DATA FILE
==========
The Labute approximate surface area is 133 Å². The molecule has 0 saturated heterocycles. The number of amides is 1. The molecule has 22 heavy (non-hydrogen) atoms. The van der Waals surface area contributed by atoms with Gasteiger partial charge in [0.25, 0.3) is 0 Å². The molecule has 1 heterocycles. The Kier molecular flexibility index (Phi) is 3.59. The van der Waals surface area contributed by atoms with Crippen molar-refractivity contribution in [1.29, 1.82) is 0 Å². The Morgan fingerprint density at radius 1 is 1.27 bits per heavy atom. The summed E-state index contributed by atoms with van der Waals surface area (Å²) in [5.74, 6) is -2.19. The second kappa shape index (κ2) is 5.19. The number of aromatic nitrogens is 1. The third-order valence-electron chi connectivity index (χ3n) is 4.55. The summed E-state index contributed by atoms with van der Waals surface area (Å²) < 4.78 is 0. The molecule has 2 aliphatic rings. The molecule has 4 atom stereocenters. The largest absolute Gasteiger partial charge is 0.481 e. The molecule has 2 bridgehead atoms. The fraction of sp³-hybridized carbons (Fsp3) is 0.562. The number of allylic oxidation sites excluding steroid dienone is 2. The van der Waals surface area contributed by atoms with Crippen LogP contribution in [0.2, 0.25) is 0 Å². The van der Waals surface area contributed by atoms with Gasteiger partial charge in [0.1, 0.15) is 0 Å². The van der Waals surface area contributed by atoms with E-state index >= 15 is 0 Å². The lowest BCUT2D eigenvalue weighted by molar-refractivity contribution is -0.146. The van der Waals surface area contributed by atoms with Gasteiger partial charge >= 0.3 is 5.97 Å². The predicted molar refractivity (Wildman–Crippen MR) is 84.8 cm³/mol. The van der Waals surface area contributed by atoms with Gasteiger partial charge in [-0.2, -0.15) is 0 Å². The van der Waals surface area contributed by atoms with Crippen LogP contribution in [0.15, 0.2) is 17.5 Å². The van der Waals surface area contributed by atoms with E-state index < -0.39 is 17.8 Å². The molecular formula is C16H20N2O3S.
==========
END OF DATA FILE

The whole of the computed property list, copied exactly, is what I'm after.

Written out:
The Labute approximate surface area is 133 Å². The molecule has 0 saturated heterocycles. The number of amides is 1. The molecule has 22 heavy (non-hydrogen) atoms. The van der Waals surface area contributed by atoms with Gasteiger partial charge in [0.25, 0.3) is 0 Å². The molecule has 1 heterocycles. The Kier molecular flexibility index (Phi) is 3.59. The van der Waals surface area contributed by atoms with Crippen molar-refractivity contribution in [1.29, 1.82) is 0 Å². The Morgan fingerprint density at radius 1 is 1.27 bits per heavy atom. The summed E-state index contributed by atoms with van der Waals surface area (Å²) in [5.74, 6) is -2.19. The second kappa shape index (κ2) is 5.19. The number of aromatic nitrogens is 1. The third-order valence-electron chi connectivity index (χ3n) is 4.55. The summed E-state index contributed by atoms with van der Waals surface area (Å²) < 4.78 is 0. The molecule has 2 aliphatic rings. The molecule has 4 atom stereocenters. The largest absolute Gasteiger partial charge is 0.481 e. The molecule has 2 bridgehead atoms. The fraction of sp³-hybridized carbons (Fsp3) is 0.562. The number of allylic oxidation sites excluding steroid dienone is 2. The van der Waals surface area contributed by atoms with Crippen LogP contribution in [0.2, 0.25) is 0 Å². The van der Waals surface area contributed by atoms with Gasteiger partial charge in [0.1, 0.15) is 0 Å². The van der Waals surface area contributed by atoms with E-state index >= 15 is 0 Å². The lowest BCUT2D eigenvalue weighted by molar-refractivity contribution is -0.146. The van der Waals surface area contributed by atoms with Gasteiger partial charge >= 0.3 is 5.97 Å². The predicted molar refractivity (Wildman–Crippen MR) is 84.8 cm³/mol. The van der Waals surface area contributed by atoms with Gasteiger partial charge in [-0.2, -0.15) is 0 Å². The van der Waals surface area contributed by atoms with Crippen LogP contribution in [0.15, 0.2) is 17.5 Å². The van der Waals surface area contributed by atoms with E-state index < -0.39 is 17.8 Å². The molecular formula is C16H20N2O3S.